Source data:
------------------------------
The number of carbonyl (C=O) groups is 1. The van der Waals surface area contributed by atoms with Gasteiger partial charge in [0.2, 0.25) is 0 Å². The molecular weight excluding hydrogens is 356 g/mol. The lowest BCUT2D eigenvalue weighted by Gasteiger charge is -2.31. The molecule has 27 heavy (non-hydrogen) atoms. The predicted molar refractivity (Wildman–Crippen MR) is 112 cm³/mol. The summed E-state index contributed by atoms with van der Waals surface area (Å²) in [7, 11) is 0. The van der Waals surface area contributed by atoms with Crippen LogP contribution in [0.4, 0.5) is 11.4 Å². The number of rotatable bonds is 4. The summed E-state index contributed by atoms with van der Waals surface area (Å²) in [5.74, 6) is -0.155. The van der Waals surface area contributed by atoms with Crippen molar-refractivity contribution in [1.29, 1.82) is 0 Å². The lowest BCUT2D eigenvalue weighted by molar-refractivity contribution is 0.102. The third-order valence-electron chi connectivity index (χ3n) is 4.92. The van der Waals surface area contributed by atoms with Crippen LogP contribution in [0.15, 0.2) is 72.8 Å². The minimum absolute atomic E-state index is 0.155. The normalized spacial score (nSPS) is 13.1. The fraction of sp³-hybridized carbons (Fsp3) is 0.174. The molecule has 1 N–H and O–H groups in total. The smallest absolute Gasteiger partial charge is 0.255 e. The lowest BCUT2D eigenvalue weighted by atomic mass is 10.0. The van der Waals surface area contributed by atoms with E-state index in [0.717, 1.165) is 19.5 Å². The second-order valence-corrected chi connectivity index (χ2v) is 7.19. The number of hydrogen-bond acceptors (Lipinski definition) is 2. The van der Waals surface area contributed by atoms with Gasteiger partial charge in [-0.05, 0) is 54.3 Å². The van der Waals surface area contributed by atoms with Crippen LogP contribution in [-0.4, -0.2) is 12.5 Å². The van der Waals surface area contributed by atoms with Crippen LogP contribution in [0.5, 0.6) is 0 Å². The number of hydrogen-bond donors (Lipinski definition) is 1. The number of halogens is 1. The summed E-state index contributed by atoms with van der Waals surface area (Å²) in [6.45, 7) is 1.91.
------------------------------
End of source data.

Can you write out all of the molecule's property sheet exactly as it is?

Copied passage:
The number of carbonyl (C=O) groups is 1. The van der Waals surface area contributed by atoms with Gasteiger partial charge in [0.2, 0.25) is 0 Å². The molecular weight excluding hydrogens is 356 g/mol. The lowest BCUT2D eigenvalue weighted by Gasteiger charge is -2.31. The molecule has 27 heavy (non-hydrogen) atoms. The predicted molar refractivity (Wildman–Crippen MR) is 112 cm³/mol. The summed E-state index contributed by atoms with van der Waals surface area (Å²) in [7, 11) is 0. The van der Waals surface area contributed by atoms with Crippen LogP contribution in [0.4, 0.5) is 11.4 Å². The number of rotatable bonds is 4. The summed E-state index contributed by atoms with van der Waals surface area (Å²) in [5.74, 6) is -0.155. The van der Waals surface area contributed by atoms with Crippen molar-refractivity contribution in [1.29, 1.82) is 0 Å². The lowest BCUT2D eigenvalue weighted by molar-refractivity contribution is 0.102. The third-order valence-electron chi connectivity index (χ3n) is 4.92. The van der Waals surface area contributed by atoms with Crippen LogP contribution in [0.15, 0.2) is 72.8 Å². The minimum absolute atomic E-state index is 0.155. The normalized spacial score (nSPS) is 13.1. The fraction of sp³-hybridized carbons (Fsp3) is 0.174. The molecule has 1 N–H and O–H groups in total. The smallest absolute Gasteiger partial charge is 0.255 e. The lowest BCUT2D eigenvalue weighted by atomic mass is 10.0. The van der Waals surface area contributed by atoms with E-state index in [0.717, 1.165) is 19.5 Å². The second-order valence-corrected chi connectivity index (χ2v) is 7.19. The number of hydrogen-bond acceptors (Lipinski definition) is 2. The van der Waals surface area contributed by atoms with Gasteiger partial charge in [-0.05, 0) is 54.3 Å². The van der Waals surface area contributed by atoms with Crippen LogP contribution in [-0.4, -0.2) is 12.5 Å². The van der Waals surface area contributed by atoms with Crippen LogP contribution in [0.5, 0.6) is 0 Å². The number of hydrogen-bond donors (Lipinski definition) is 1. The number of halogens is 1. The summed E-state index contributed by atoms with van der Waals surface area (Å²) in [6.45, 7) is 1.91.